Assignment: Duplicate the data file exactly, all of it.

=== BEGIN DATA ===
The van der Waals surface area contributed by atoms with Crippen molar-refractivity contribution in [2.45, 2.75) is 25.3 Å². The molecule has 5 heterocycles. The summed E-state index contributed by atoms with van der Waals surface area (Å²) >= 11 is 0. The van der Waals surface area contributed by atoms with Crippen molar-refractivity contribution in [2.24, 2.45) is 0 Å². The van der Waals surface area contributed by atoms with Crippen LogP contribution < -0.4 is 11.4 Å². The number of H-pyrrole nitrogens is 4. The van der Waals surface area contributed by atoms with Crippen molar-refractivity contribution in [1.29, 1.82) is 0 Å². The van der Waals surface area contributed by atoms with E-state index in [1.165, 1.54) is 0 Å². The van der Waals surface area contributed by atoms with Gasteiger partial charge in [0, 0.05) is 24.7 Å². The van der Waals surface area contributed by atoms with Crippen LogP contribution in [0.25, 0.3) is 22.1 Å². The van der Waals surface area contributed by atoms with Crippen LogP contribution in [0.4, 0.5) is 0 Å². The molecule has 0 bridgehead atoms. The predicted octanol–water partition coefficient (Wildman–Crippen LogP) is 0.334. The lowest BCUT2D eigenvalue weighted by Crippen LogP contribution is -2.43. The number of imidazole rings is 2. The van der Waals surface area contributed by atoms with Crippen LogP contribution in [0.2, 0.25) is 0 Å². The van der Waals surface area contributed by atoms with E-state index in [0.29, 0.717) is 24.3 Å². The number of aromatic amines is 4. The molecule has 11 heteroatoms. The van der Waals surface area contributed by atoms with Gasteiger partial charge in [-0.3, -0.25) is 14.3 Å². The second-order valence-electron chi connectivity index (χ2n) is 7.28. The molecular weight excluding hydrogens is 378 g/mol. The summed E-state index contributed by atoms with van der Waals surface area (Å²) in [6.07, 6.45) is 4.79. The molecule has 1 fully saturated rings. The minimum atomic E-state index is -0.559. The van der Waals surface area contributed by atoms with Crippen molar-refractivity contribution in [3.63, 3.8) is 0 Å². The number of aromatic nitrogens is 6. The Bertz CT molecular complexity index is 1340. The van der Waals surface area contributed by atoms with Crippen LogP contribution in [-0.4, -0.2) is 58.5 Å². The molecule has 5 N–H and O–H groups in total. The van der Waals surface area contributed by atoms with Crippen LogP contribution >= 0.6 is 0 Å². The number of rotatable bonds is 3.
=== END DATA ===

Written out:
The van der Waals surface area contributed by atoms with Crippen molar-refractivity contribution in [2.45, 2.75) is 25.3 Å². The molecule has 5 heterocycles. The summed E-state index contributed by atoms with van der Waals surface area (Å²) >= 11 is 0. The van der Waals surface area contributed by atoms with Crippen molar-refractivity contribution in [2.24, 2.45) is 0 Å². The van der Waals surface area contributed by atoms with Crippen LogP contribution < -0.4 is 11.4 Å². The number of H-pyrrole nitrogens is 4. The van der Waals surface area contributed by atoms with Crippen molar-refractivity contribution in [1.29, 1.82) is 0 Å². The van der Waals surface area contributed by atoms with E-state index in [1.165, 1.54) is 0 Å². The van der Waals surface area contributed by atoms with Gasteiger partial charge in [0, 0.05) is 24.7 Å². The van der Waals surface area contributed by atoms with Crippen LogP contribution in [0.25, 0.3) is 22.1 Å². The van der Waals surface area contributed by atoms with Crippen LogP contribution in [0.4, 0.5) is 0 Å². The molecule has 0 bridgehead atoms. The predicted octanol–water partition coefficient (Wildman–Crippen LogP) is 0.334. The lowest BCUT2D eigenvalue weighted by Crippen LogP contribution is -2.43. The number of imidazole rings is 2. The van der Waals surface area contributed by atoms with Crippen LogP contribution in [0.2, 0.25) is 0 Å². The van der Waals surface area contributed by atoms with E-state index in [0.29, 0.717) is 24.3 Å². The number of aromatic amines is 4. The molecule has 11 heteroatoms. The van der Waals surface area contributed by atoms with Gasteiger partial charge in [-0.3, -0.25) is 14.3 Å². The second-order valence-electron chi connectivity index (χ2n) is 7.28. The molecular weight excluding hydrogens is 378 g/mol. The summed E-state index contributed by atoms with van der Waals surface area (Å²) in [6.07, 6.45) is 4.79. The molecule has 1 fully saturated rings. The minimum atomic E-state index is -0.559. The van der Waals surface area contributed by atoms with Crippen molar-refractivity contribution in [3.63, 3.8) is 0 Å². The number of aromatic nitrogens is 6. The Bertz CT molecular complexity index is 1340. The van der Waals surface area contributed by atoms with Crippen LogP contribution in [-0.4, -0.2) is 58.5 Å². The molecule has 5 N–H and O–H groups in total. The van der Waals surface area contributed by atoms with Crippen LogP contribution >= 0.6 is 0 Å². The number of rotatable bonds is 3.